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Contagion® Celebrates First Anniversary

Contagion® is celebrating it’s one-year anniversary today, February 7, 2017. As we hit this milestone, we wanted to look back and remember the three articles that launched Contagion® on this day in 2016.
Red Cross Says No Thanks to Donors Who Traveled to Zika-Infected Countries
The blood donor eligibility criteria just got a little more exclusive with the ongoing Zika virus outbreak.  
“As part of our current health screening process, we only collect blood from donors who are healthy and feeling well at the time of donation,” Susan Stramer, PhD, vice president of Scientific Affairs at the American Red Cross, said in a statement on February 3, 2016.
The criteria for eligible donors no longer includes those who traveled to Mexico, the Caribbean, or Central or South America within the past 28 days. The mosquito-borne illness has circulated to 24 countries and regions so far, and with officials anticipating it to make the rounds in the United States, the Red Cross is being especially careful with donations. In addition to the deferral for those who recently visited infected areas, the Red Cross asks that anyone who develops Zika symptoms within 14 days of donating notify them immediately. Such symptoms include fever, rash, joint pain, and conjunctivitis (red eyes).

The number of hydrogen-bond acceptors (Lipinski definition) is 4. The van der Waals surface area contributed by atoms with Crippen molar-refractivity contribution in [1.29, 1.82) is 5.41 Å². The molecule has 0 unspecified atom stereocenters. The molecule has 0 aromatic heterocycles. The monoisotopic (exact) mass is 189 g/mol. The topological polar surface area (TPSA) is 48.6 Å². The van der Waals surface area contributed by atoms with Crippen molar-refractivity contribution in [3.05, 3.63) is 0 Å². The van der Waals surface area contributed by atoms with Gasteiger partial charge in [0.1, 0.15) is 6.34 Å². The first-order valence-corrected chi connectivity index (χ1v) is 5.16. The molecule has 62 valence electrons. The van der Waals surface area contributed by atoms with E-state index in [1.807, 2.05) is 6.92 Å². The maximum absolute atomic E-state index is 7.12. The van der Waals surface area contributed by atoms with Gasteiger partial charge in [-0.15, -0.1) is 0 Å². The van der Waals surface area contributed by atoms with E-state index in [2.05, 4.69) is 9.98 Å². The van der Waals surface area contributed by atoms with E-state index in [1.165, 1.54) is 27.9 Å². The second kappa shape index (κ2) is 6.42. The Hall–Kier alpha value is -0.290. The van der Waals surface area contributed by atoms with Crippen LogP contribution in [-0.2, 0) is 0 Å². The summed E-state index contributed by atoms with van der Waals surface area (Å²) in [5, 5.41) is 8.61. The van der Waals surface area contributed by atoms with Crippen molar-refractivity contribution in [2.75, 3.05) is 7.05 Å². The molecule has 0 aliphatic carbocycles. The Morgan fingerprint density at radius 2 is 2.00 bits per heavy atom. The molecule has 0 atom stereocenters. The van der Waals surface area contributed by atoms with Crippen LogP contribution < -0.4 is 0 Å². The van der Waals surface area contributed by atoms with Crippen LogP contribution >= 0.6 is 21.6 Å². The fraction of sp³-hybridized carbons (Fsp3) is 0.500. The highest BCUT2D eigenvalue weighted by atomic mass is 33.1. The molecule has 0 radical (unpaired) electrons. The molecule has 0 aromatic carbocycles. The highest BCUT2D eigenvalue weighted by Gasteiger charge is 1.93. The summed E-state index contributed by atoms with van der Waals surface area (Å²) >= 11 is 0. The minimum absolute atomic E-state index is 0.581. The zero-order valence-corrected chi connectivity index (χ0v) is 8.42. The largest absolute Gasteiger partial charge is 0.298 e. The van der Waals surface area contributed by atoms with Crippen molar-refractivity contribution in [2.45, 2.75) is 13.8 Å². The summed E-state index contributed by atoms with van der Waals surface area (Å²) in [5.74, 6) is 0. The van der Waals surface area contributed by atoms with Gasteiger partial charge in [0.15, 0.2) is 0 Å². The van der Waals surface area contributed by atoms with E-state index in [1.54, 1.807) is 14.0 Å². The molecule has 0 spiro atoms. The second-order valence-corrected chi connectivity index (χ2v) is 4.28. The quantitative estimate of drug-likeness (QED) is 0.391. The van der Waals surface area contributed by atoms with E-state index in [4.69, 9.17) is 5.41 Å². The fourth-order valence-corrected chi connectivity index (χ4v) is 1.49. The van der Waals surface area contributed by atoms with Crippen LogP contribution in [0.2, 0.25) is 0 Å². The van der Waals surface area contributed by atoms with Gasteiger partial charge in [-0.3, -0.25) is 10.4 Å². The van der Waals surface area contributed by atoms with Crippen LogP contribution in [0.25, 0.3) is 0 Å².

Continue reading this article here.    
Editor’s Note: An update from the Red Cross reads, “Currently, the Red Cross is conducting blood donor screening testing for Zika virus under an investigational study in five southeastern states in the U.S. (Alabama, Florida, Georgia, Mississippi and South Carolina) that are believed to be at greatest risk of local mosquito transmission of Zika virus in which our collections occur. In September, we will expand this testing to five additional states (Arizona, California, New York, Oklahoma and Texas.) The Red Cross does not collect blood in Hawaii, Louisiana or New Mexico. We will continue to work closely with the FDA regarding our timeline for implementing testing in all U.S. states as required by the revised Zika virus guidance.

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